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Buy British… and Slovakian!

British National Party (the UK’s ultra-nationalist Nazi wannabes) members are infamous for their anti-foreigner, anti-immigrant, generally racist rhetoric as regularly featured in their party’s monthly newspaper. Unfortunately for eager readers of The Voice of Freedom, the September edition of the newspaper was recently impounded by Her Majesty’s Customs and Excise Service. Apparently, the party known for its ‘buy British’ and ‘close the borders’ campaigns gets its printing done in Slovakia.

This obviously irked party members who demanded loudly that the Government reopen the borders er... in this particular case only. The cover of the September edition ironically featured the headline: ‘What about showing some solidarity with the British people?’ Nazis do seem to view the former Czechoslovakia as their own though, don’t they?

Robertson’s wrath

Speaking of fascists, the United States’ own Goebbels wannabe, Pat Robertson, recently came to an unusual conclusion about the cause of the disaster that befell New Orleans. Apparently ‘lesbianism’ (adding ‘ism’ to anything in the States is a surefire way of getting people to know that you want them to hate it like ‘communism’, ‘socialism’, ‘liberalism’, etc) is to blame in the eyes of this doyen of Christian fundamentalists.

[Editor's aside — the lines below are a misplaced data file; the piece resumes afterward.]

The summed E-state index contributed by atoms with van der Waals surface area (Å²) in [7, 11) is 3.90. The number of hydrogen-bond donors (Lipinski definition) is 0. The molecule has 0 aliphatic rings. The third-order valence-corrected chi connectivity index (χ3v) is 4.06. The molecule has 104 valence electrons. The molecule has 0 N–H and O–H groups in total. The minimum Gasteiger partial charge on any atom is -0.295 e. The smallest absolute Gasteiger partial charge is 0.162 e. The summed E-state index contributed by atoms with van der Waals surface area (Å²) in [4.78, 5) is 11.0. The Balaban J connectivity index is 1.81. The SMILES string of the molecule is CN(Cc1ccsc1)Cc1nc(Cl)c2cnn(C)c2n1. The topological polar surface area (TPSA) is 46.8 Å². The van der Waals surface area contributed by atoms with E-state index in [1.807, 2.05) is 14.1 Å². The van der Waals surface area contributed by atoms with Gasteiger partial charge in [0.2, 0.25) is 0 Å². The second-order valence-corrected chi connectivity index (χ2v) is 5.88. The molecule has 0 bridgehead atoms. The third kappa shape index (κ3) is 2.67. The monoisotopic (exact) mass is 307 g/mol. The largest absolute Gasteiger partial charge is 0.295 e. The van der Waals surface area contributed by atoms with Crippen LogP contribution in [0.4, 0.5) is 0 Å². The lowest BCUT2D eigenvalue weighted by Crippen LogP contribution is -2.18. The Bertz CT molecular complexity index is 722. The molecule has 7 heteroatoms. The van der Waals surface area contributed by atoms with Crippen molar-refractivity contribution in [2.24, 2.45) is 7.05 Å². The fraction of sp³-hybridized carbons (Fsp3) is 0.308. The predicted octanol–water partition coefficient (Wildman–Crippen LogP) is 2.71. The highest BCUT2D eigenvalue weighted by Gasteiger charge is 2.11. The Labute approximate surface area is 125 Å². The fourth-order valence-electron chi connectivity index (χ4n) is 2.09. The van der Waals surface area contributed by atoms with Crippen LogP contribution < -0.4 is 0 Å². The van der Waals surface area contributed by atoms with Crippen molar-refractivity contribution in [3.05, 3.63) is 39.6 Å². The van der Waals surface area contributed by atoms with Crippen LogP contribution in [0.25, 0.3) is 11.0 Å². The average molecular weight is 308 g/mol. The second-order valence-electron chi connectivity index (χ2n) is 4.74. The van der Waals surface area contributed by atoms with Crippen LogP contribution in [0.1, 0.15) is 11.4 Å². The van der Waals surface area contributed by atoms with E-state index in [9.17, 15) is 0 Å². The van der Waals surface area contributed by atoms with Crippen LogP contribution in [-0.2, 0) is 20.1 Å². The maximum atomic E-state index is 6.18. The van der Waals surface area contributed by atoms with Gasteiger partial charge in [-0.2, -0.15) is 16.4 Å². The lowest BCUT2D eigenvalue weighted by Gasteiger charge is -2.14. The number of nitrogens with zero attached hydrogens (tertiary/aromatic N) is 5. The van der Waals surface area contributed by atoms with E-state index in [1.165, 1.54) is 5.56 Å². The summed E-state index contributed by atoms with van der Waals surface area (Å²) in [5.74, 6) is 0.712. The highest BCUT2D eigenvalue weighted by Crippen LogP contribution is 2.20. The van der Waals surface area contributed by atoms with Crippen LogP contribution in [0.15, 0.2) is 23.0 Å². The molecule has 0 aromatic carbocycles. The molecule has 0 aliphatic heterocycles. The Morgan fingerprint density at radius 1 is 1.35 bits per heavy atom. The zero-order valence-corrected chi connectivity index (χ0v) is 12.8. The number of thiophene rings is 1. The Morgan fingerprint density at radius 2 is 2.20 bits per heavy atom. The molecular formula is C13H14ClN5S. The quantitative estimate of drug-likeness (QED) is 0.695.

‘This is the second time in a row that God has invoked a disaster shortly before lesbian Ellen Degeneres hosted the Emmy Awards [annual awards for television programmes],’ said the right reverend on his popular television show The 700 Club. Robertson also accuses Degeneres of causing ‘God’s wrath’ in the form of the attacks of 11 September, just before she last hosted the awards ceremony. ‘Is it any surprise that the Almighty chose to strike at Miss Degeneres’ hometown?... God already allows one awards show to promote the homosexual agenda. But clearly He will not tolerate such sinful behavior to spread beyond the Tonys [annual awards for theatre performances].’


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Food and politics don’t mix

BNP in action

Is there such a thing as a selfless good deed when promoting a political party at the same time? bnp.org.uk under a Creative Commons Licence

Food has been increasingly politicized over recent times – and no more so than by food banks.

The country’s most prominent provider, The Trussell Trust, announced that well over 600,000 adults and children required handouts in the first 9 months of 2013/14 – the biggest-ever rise in usage, up 170 per cent. It’s a startling statistic.